Pub.: 01 Dec '16, Pinned: 02 Mar '17

Agent-based modelling and mental simulation for resilience engineering in air transport

Abstract: Publication date: March 2017 Source:Safety Science, Volume 93 Author(s): Sybert H. Stroeve, Mariken H.C. Everdij Following a discussion of recent reviews, we argue that in resilience engineering (RE) there is a need for more structured modelling approaches for analysis of resilience in sociotechnical systems that can support both qualitative and quantitative studies. In this paper we present agent-based modelling and simulation (ABMS) as an approach towards this end. An agent-based model of a sociotechnical system describes the performance and interactions of its constituent human operators and technical systems in an operational context. In support of RE it can effectively be used to analyse the capability of a sociotechnical system to deal with disturbances and performance variability. We present an RE cycle, which uses qualitative and quantitative ABMS phases for analysis of the adaptive capacity of a sociotechnical system. The focus in this paper is on the qualitative ABMS phase, including the development of a qualitative model and mental simulation using the qualitative model. The model development is supported by a set of model constructs, which represent key aspects of evolution of agents’ states and agents’ interactions. The mental simulations use reasoning on the basis of the qualitative model to structurally analyse the interactions and dynamics of the performance in the agent-based model. Results of the qualitative ABMS phase can be used to improve the resilience of operations or they may be followed by quantitative ABMS. The approach is presented in detail for aircraft runway approach operations using conventional systems and an advanced aircraft surveillance application system.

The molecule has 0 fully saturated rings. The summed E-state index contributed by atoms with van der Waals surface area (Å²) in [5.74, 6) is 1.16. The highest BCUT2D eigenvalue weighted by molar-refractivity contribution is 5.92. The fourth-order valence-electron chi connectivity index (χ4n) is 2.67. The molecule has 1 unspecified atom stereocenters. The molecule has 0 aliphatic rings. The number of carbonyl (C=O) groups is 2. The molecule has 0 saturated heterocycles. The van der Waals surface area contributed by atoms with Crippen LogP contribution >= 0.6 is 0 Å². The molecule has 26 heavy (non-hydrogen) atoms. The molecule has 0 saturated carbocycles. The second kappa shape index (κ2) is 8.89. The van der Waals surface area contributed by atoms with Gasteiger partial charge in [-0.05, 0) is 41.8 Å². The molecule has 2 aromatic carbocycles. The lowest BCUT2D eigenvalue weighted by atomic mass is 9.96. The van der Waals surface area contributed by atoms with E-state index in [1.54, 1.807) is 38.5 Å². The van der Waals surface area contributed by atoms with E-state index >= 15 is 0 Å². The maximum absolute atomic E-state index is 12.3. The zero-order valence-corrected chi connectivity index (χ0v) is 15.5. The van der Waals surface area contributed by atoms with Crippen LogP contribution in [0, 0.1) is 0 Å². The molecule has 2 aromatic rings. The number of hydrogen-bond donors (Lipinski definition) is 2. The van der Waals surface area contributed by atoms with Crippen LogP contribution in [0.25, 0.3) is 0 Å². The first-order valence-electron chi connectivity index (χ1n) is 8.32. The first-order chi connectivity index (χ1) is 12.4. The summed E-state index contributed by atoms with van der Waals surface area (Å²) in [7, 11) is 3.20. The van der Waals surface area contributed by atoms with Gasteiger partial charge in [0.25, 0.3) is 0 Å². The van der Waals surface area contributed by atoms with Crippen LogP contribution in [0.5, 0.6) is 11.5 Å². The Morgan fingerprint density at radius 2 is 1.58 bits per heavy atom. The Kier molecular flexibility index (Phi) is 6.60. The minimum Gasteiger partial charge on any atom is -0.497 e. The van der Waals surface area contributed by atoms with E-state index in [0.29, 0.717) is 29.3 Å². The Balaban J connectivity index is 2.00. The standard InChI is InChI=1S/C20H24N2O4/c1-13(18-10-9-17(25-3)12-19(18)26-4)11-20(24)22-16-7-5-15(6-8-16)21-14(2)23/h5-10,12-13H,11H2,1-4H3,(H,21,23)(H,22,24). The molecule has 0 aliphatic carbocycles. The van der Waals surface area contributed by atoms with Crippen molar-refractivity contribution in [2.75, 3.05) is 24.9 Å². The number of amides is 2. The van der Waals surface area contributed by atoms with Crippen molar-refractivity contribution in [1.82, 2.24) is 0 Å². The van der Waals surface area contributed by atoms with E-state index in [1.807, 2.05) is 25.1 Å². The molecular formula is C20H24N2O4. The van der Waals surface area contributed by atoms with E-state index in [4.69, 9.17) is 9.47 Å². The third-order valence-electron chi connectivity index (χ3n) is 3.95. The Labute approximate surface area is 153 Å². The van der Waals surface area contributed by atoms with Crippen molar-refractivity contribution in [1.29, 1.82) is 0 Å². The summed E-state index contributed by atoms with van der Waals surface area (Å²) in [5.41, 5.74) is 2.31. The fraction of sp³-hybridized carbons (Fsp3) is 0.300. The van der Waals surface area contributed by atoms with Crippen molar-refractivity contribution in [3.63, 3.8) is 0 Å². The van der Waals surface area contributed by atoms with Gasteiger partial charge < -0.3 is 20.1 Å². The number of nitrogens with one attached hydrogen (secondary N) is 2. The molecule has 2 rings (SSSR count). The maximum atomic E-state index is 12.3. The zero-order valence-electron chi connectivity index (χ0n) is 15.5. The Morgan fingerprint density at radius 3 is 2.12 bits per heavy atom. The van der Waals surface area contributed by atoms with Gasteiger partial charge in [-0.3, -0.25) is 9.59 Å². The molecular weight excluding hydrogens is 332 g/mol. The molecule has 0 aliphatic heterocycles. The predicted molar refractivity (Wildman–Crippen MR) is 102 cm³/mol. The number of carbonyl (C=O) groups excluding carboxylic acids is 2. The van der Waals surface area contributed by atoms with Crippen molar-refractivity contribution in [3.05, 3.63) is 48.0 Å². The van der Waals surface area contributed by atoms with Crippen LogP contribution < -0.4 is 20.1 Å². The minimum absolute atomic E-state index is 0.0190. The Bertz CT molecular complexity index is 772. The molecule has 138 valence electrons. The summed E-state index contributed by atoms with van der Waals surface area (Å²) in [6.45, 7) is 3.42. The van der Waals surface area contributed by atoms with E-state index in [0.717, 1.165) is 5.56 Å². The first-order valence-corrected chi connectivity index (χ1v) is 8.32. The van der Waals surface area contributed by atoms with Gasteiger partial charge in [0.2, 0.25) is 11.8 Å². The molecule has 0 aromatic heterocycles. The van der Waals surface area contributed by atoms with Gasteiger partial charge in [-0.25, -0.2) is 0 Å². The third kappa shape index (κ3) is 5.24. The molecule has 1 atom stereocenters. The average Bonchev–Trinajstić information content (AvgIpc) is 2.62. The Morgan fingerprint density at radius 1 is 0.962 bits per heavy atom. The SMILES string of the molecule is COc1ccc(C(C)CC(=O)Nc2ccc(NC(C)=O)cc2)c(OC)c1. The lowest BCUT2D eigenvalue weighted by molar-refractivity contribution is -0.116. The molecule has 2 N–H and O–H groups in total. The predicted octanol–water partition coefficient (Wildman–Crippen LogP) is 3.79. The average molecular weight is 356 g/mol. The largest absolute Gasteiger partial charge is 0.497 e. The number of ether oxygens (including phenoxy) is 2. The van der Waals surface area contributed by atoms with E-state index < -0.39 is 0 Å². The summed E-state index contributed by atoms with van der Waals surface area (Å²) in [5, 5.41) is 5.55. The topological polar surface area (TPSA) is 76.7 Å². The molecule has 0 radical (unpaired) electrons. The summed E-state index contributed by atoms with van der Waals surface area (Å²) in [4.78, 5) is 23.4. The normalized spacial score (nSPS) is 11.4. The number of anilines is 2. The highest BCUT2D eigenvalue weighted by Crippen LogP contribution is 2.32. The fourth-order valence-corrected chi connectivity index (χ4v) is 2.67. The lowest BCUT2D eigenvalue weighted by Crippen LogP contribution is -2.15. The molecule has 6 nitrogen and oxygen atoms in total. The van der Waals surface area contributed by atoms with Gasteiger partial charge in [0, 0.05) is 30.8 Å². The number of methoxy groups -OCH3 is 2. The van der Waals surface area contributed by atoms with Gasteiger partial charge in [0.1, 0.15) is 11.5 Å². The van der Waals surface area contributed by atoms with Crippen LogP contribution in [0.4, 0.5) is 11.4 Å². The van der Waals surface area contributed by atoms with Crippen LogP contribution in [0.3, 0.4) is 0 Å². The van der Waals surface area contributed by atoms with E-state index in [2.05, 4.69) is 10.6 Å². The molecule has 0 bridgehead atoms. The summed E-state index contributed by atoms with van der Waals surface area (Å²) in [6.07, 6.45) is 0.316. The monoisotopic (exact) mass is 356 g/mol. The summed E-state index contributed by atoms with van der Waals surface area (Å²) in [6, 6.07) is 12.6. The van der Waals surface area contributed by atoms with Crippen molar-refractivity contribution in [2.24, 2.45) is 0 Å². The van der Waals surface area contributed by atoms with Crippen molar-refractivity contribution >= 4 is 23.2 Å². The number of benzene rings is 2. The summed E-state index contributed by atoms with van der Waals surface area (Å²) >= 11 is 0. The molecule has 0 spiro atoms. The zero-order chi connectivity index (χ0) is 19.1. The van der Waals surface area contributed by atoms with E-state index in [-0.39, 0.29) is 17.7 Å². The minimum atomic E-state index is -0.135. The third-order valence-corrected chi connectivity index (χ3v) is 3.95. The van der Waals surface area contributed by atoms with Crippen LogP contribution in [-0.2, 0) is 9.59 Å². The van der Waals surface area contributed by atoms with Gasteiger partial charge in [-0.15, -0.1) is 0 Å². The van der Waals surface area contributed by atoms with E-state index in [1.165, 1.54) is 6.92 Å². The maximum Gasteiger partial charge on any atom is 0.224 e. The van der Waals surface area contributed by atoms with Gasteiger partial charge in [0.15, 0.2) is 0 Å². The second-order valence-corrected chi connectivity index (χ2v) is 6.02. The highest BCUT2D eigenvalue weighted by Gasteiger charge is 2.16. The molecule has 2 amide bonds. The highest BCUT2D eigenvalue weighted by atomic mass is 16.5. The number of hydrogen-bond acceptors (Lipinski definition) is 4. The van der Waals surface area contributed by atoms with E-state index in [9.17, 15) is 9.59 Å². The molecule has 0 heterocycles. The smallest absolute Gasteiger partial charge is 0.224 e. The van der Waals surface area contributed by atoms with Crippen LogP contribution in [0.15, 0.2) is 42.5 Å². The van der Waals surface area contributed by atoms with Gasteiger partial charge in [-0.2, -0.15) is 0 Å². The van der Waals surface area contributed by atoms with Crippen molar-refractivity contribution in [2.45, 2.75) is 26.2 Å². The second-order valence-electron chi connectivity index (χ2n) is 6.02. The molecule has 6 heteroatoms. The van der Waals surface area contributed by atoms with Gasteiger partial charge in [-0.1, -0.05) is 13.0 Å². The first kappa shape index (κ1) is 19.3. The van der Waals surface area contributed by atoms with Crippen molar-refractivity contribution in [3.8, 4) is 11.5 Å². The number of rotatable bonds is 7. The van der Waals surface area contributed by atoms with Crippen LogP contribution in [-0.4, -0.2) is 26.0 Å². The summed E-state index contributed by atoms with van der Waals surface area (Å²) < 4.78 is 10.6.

Pub.: 21 Nov '16, Pinned: 02 Mar '17

Electromagnetic Interference in Implantable Defibrillators in Single-Engine Fixed-Wing Aircraft.

Abstract: Little is known about the possible electromagnetic interferences (EMI) in the single-engine fixed-wing aircraft environment with implantable cardio-defibrillators (ICDs). Our hypothesis is that EMI in the cockpit of a single-engine fixed-wing aircraft does not result in erroneous detection of arrhythmias and the subsequent delivery of an inappropriate device therapy.ICD devices of four different manufacturers, incorporated in a thorax phantom, were transported in a Piper Dakota Aircraft with ICAO type designator P28B during several flights. The devices under test were programmed to the most sensitive settings for detection of electromagnetic signals from their environment. After the final flight the devices under test were interrogated with the dedicated programmers in order to analyze the number of tachycardias detected.Cumulative registration time of the devices under test was 11,392 min, with a mean of 2848 min per device. The registration from each one of the devices did not show any detectable "tachycardia" or subsequent inappropriate device therapy. This indicates that no external signals, which could be originating from electromagnetic fields from the aircraft's avionics, were detected by the devices under test.During transport in the cockpit of a single-engine fixed-wing aircraft, the tested ICDs did not show any signs of being affected by electromagnetic fields originating from the avionics of the aircraft. This current study indicates that EMI is not a potential safety issue for transportation of passengers with an ICD implanted in a single-engine fixed-wing aircraft.de Rotte AAJ, van der Kemp P, Mundy PA, Rienks R, de Rotte AA. Electromagnetic interference in implantable defibrillators in single-engine fixed-wing aircraft. Aerosp Med Hum Perform. 2017; 88(1):52-55.